In 1982, an old friend, Steve Geppi, began distributing new comic books under the name of Diamond Comic Distributors. He bought the distributor that I was using in Boston and suddenly he became my comic book source. Steve Geppi’s belief in superior customer service was evident immediately. Our weekly shipments of new comic books were more accurate and they were more carefully packed. The monthly order forms became very professional. The employees in the Boston warehouse were both professional and friendly and they seemed to really care about making it as easy as possible for us. Carol Kalish, the manager of my old distributor, went to work for Marvel Comics as the manager of the direct sales market. Her knowledge of the business and her love of comic books quickly propelled her to a position as a vice president of the company.

Business had been growing at a rate of over 25% per year for the last two years but like many small business owners, I tried to “save” money by cutting back on things like employee salaries and business insurance. Late at night on December 28, 1982 I got a call from my old employee, Tim Shea, who still lived across the street from my store. He said that the store was on fire and the fire department was on their way. I asked him to go over to the store to try to limit the amount of damage that the firemen would do with their water hoses. I jumped into my car and drove the thirty miles to my store. All of the way there I was thinking that I would be ruined financially. I had drastically under-insured my inventory just to save a few hundred dollars each year. If everything were destroyed I’d only be paid a small fraction of the actual value of my inventory. I wouldn’t be able to pay my employees. This was a horrible ride into Worcester.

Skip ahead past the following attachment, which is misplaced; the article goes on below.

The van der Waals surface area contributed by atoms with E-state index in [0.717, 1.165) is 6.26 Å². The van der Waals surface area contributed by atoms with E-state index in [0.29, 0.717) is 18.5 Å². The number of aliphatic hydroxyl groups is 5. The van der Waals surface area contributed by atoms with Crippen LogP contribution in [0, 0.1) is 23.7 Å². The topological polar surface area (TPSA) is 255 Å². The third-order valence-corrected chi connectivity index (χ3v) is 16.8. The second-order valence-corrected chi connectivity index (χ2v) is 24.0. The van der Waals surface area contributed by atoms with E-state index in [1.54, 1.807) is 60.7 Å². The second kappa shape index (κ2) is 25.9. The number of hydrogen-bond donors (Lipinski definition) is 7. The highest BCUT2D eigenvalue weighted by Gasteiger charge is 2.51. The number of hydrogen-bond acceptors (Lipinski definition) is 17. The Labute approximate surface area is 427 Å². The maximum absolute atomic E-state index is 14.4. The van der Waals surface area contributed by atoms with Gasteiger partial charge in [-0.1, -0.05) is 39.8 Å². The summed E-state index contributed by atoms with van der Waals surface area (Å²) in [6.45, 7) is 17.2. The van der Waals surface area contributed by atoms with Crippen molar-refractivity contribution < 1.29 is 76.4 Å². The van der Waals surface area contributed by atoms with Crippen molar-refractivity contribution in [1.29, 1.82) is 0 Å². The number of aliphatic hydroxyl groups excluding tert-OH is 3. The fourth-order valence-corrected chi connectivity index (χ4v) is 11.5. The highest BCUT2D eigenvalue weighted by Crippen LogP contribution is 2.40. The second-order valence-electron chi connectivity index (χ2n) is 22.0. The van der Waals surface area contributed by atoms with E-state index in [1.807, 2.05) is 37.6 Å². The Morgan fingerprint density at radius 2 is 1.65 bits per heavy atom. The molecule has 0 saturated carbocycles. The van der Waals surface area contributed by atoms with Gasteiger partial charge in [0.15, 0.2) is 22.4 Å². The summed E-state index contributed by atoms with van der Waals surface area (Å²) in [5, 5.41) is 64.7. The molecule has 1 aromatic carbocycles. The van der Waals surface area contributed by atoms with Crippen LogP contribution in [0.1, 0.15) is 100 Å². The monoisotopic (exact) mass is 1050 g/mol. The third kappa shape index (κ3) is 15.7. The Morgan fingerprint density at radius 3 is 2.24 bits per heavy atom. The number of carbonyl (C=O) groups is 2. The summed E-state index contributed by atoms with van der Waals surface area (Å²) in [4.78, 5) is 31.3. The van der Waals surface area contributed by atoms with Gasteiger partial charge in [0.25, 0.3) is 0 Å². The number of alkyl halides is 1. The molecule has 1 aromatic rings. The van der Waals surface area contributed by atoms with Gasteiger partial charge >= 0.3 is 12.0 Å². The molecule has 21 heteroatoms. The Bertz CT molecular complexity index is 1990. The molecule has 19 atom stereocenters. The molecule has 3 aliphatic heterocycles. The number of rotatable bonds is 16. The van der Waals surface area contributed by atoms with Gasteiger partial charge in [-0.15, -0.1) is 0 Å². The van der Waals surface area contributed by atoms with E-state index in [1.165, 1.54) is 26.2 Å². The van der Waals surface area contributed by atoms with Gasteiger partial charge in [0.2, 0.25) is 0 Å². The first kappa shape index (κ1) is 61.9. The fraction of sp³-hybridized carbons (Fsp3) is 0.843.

When I got to the store, the fire was extinguished. The fire had mostly been contained in the store next to mine. Although I sustained no real fire or water damage, my store did fill up with smoke. The smell of the smoke made it difficult to breathe inside my store. By the time the fire department left it was 8:00 in the morning. I was determined to be open for business by 10:00AM so I called a company that specialized in fire clean up. The company sent a man with a tank of cherry smelling fog that they would spray into the store while my customers waited outside. He would spray this stuff into the store every hour and we’d have to ask all of the customers to go outside until it was safe to come back inside to continue their shopping. Surprisingly, I still had a great day of sales. I used this opportunity to call the local newspaper so they’d run another story about us. Any good free publicity was a boost to our business.

Next chapter: I open another store.


  1. I wish I'd known about this when I ran my own comic shop. I could have set my inventory on fire, gotten tons of free publicity, and it'd probably still be running today. Guess it's one of those situations where you may have taught me everything I know about comic retailing, but not everything you knew. Rats.

  2. David,
    Yeah...I guesss my point is, that ALMOST any situation can be turned around into something "positive."